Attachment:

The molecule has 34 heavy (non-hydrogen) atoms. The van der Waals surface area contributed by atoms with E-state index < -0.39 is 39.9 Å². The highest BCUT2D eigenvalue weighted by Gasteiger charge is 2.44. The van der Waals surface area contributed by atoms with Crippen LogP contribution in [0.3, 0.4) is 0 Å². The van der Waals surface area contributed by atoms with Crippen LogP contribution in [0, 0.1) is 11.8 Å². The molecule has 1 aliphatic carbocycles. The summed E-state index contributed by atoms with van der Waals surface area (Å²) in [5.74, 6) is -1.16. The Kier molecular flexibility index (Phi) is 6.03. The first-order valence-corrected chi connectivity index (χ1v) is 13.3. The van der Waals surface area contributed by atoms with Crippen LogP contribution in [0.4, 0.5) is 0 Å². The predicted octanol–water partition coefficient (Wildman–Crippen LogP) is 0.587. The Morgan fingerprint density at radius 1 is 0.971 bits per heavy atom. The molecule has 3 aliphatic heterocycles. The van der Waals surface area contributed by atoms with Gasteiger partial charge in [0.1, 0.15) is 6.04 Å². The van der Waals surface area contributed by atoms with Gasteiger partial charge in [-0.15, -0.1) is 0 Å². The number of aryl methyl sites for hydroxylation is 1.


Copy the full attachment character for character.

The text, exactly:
The molecule has 34 heavy (non-hydrogen) atoms. The van der Waals surface area contributed by atoms with E-state index < -0.39 is 39.9 Å². The highest BCUT2D eigenvalue weighted by Gasteiger charge is 2.44. The van der Waals surface area contributed by atoms with Crippen LogP contribution in [0.3, 0.4) is 0 Å². The van der Waals surface area contributed by atoms with Crippen LogP contribution in [0, 0.1) is 11.8 Å². The molecule has 1 aliphatic carbocycles. The summed E-state index contributed by atoms with van der Waals surface area (Å²) in [5.74, 6) is -1.16. The Kier molecular flexibility index (Phi) is 6.03. The first-order valence-corrected chi connectivity index (χ1v) is 13.3. The van der Waals surface area contributed by atoms with Crippen LogP contribution in [0.4, 0.5) is 0 Å². The predicted octanol–water partition coefficient (Wildman–Crippen LogP) is 0.587. The Morgan fingerprint density at radius 1 is 0.971 bits per heavy atom. The molecule has 3 aliphatic heterocycles. The van der Waals surface area contributed by atoms with Gasteiger partial charge in [0.1, 0.15) is 6.04 Å². The van der Waals surface area contributed by atoms with Gasteiger partial charge in [-0.15, -0.1) is 0 Å². The number of aryl methyl sites for hydroxylation is 1.